The Chief Executive Officer of Ghana Cocoa Board (COCOBOD), Mr. Joseph Boahen Aidoo, is optimistic of achieving its 2018/19 crop year harvest target of 900,000 metric tonnes, as it seeks to increase yields from the current three bags per acre to over 20 bags/acre in the next three years.
In the 2017/2018 crop season, COCOBOD set for itself a target of producing 850,000 metric tonnes of cocoa. This target has been revised higher for the 2018/2019 crop season.
“Our forecast is 900,000 metric tonnes, and we are on course and will be able to meet the production target. We want to move the productivity from the low average yield of 3 bags per acre to at least 20 bags,” Mr. Aidoo told the B&FT after a media interaction with some selected senior journalists in Accra.
Speaking on a wide range of issues within the global commodities market, Mr. Aidoo indicated that although the world cocoa market price has not been stable for some time, COCOBOD has put in place measures to ensure that good farm-gate prices are paid to farmers in an effort to motivate them, improve their livelihoods and sustain production.
This, he said, is targetted at curbing the menace of illegal small-scale mining and other issues currently confronting the cocoa sector.
Cocoa remains the heartbeat of the country’s economy. The industry has over the years created employment for millions of Ghanaians and serves as a major source of foreign exchange for the economy.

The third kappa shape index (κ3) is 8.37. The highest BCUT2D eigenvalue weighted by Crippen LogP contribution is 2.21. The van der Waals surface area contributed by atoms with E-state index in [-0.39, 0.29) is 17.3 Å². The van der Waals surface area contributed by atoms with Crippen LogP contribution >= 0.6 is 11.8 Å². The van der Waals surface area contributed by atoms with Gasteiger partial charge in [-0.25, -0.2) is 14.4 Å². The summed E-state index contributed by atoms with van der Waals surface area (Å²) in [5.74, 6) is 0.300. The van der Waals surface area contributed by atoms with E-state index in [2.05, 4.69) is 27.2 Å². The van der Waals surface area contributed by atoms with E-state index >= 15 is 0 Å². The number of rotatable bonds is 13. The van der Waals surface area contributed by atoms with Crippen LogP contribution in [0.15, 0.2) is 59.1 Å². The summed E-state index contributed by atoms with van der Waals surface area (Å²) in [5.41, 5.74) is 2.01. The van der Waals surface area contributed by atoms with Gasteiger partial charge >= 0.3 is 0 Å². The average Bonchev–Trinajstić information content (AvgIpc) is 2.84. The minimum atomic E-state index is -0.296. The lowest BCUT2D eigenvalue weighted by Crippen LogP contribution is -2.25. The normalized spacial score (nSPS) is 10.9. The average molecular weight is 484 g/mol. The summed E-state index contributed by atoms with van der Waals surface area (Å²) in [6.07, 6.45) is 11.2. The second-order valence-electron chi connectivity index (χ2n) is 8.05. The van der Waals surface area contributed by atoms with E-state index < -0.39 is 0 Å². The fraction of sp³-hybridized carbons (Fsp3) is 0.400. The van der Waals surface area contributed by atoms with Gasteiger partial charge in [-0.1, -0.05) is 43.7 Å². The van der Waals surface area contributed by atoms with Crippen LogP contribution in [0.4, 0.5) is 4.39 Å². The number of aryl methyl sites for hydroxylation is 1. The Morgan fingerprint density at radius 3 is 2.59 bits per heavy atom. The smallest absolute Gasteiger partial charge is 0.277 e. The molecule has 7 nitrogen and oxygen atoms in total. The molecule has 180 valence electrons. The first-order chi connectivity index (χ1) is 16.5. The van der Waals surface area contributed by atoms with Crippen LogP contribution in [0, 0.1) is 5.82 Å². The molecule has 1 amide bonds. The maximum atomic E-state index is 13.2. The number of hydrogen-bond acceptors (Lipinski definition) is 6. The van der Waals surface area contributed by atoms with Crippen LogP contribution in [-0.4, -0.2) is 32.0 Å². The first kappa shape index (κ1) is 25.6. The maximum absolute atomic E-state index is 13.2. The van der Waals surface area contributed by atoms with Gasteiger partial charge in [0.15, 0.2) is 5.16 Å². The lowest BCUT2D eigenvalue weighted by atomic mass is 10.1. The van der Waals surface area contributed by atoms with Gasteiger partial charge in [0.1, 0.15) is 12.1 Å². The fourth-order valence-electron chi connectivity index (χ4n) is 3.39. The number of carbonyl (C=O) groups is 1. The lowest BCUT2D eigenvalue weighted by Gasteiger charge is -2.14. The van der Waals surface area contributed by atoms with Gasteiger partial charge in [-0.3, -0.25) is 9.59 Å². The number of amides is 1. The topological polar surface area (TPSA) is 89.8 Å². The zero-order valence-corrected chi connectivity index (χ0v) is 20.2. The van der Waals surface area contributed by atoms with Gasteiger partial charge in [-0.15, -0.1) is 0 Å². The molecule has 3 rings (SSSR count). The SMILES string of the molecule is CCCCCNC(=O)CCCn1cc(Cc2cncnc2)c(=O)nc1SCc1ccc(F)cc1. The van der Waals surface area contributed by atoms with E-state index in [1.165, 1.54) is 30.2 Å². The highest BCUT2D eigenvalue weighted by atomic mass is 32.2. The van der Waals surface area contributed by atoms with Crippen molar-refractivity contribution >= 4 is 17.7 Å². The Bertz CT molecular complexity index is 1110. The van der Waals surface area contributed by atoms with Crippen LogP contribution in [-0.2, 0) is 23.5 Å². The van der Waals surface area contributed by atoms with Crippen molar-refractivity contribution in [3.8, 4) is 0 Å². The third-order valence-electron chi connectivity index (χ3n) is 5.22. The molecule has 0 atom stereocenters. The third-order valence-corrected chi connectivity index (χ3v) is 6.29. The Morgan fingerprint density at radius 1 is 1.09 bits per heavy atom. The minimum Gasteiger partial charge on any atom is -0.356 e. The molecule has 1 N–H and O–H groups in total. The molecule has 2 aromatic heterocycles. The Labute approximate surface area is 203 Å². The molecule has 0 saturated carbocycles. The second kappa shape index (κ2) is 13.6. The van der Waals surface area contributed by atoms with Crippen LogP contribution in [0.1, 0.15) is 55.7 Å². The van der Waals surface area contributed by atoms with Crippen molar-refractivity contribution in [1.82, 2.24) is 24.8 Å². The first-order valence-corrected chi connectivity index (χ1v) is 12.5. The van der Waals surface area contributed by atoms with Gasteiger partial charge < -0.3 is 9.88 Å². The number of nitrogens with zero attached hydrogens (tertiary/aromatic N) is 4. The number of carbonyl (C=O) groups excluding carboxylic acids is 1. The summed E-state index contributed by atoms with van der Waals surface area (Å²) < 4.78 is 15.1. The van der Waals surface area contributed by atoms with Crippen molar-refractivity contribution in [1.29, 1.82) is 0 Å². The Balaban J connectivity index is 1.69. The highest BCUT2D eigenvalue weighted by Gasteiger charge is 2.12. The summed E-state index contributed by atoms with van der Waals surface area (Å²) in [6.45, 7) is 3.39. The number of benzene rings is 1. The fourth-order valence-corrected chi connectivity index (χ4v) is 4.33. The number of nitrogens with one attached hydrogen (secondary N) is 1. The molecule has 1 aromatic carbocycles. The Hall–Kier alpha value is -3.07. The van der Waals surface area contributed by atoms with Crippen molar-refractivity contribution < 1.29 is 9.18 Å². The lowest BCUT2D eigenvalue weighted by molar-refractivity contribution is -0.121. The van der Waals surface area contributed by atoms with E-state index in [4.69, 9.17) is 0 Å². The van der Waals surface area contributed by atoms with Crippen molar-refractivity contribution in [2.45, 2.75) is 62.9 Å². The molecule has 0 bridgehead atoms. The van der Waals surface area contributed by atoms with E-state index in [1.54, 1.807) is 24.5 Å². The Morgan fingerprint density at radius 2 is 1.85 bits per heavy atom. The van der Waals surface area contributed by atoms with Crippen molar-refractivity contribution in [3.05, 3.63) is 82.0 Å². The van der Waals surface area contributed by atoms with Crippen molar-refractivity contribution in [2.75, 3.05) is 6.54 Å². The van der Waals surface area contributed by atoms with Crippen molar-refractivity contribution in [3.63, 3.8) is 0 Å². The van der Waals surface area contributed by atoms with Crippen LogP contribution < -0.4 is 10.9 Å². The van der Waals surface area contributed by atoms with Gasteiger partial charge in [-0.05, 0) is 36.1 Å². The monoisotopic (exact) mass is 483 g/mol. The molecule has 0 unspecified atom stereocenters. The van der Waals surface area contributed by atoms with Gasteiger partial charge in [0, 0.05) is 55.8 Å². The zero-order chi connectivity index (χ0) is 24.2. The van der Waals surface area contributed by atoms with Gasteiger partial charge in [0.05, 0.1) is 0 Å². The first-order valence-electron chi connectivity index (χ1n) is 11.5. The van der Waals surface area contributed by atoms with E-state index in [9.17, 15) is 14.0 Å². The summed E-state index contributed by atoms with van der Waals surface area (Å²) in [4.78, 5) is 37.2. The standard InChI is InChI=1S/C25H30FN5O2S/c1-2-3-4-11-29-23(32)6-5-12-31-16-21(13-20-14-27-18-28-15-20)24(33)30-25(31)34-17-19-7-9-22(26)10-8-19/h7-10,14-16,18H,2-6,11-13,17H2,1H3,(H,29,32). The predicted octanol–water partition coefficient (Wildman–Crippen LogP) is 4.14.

He stated that approximately 40 percent of the total 1.6million hectares of cocoa farms is unproductive – leaving the industry to depend on only 60 percent.
As part of the drive to increase production to the targetted 1.5 million metric tonnes in the medium-term, the Board has introduced various interventions – including hand pollination, mass pruning, and CODAPEC-HITECH and motoring slashing among others.
He mentioned that the pollination, combined with fertiliser application and the cocoa farms irrigation project, is likely to restore cocoa production; adding that through artificial pollination, per hectare yield of the crop could increase dramatically.
The country operates a two-cycle cocoa year consisting of a 33-week main crop (October-June) that is mainly exported to Europe and Asia, and the minor light crop (11-week) which is discounted to local processing firms including the state-owned Cocoa Processing Company (CPC).
Ghana produced an unprecedented one million tonnes of cocoa during the 2010-11 crop-year, thanks to good weather and improved farming techniques – but production declined to about 850,000 tonnes.